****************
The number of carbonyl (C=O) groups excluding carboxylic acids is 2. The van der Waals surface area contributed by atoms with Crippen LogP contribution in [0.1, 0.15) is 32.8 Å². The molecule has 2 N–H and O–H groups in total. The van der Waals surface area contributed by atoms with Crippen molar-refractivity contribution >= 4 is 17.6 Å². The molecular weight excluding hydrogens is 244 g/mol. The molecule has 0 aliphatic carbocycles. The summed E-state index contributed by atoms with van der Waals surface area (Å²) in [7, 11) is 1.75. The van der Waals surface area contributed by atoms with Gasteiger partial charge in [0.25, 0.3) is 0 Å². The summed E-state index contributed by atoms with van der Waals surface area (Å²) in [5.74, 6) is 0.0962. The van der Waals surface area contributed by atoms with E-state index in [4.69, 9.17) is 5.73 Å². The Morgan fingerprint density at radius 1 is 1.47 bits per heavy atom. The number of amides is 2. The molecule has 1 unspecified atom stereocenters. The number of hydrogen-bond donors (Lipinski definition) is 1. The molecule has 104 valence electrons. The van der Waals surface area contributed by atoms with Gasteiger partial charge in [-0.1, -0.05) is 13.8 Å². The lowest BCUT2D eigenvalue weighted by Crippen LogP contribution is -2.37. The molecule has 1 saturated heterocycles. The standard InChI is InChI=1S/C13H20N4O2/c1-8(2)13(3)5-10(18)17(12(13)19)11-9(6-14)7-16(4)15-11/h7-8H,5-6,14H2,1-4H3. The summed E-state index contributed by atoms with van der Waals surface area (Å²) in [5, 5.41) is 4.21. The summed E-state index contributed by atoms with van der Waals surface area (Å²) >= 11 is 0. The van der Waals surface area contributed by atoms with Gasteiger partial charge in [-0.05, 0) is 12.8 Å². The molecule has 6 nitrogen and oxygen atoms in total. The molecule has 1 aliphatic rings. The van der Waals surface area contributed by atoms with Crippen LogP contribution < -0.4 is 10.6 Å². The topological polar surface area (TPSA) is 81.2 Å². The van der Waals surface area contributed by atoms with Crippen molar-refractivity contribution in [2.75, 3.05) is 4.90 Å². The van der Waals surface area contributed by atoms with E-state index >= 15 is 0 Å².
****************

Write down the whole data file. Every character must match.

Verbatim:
The number of carbonyl (C=O) groups excluding carboxylic acids is 2. The van der Waals surface area contributed by atoms with Crippen LogP contribution in [0.1, 0.15) is 32.8 Å². The molecule has 2 N–H and O–H groups in total. The van der Waals surface area contributed by atoms with Crippen molar-refractivity contribution >= 4 is 17.6 Å². The molecular weight excluding hydrogens is 244 g/mol. The molecule has 0 aliphatic carbocycles. The summed E-state index contributed by atoms with van der Waals surface area (Å²) in [7, 11) is 1.75. The van der Waals surface area contributed by atoms with Gasteiger partial charge in [0.25, 0.3) is 0 Å². The summed E-state index contributed by atoms with van der Waals surface area (Å²) in [5.74, 6) is 0.0962. The van der Waals surface area contributed by atoms with E-state index in [4.69, 9.17) is 5.73 Å². The Morgan fingerprint density at radius 1 is 1.47 bits per heavy atom. The number of amides is 2. The molecule has 1 unspecified atom stereocenters. The number of hydrogen-bond donors (Lipinski definition) is 1. The molecule has 104 valence electrons. The van der Waals surface area contributed by atoms with Gasteiger partial charge in [-0.1, -0.05) is 13.8 Å². The lowest BCUT2D eigenvalue weighted by Crippen LogP contribution is -2.37. The molecule has 1 saturated heterocycles. The standard InChI is InChI=1S/C13H20N4O2/c1-8(2)13(3)5-10(18)17(12(13)19)11-9(6-14)7-16(4)15-11/h7-8H,5-6,14H2,1-4H3. The summed E-state index contributed by atoms with van der Waals surface area (Å²) in [5, 5.41) is 4.21. The summed E-state index contributed by atoms with van der Waals surface area (Å²) >= 11 is 0. The van der Waals surface area contributed by atoms with Gasteiger partial charge in [-0.05, 0) is 12.8 Å². The molecule has 6 nitrogen and oxygen atoms in total. The molecule has 1 aliphatic rings. The van der Waals surface area contributed by atoms with Crippen LogP contribution < -0.4 is 10.6 Å². The topological polar surface area (TPSA) is 81.2 Å². The van der Waals surface area contributed by atoms with Crippen molar-refractivity contribution in [2.75, 3.05) is 4.90 Å². The van der Waals surface area contributed by atoms with E-state index >= 15 is 0 Å².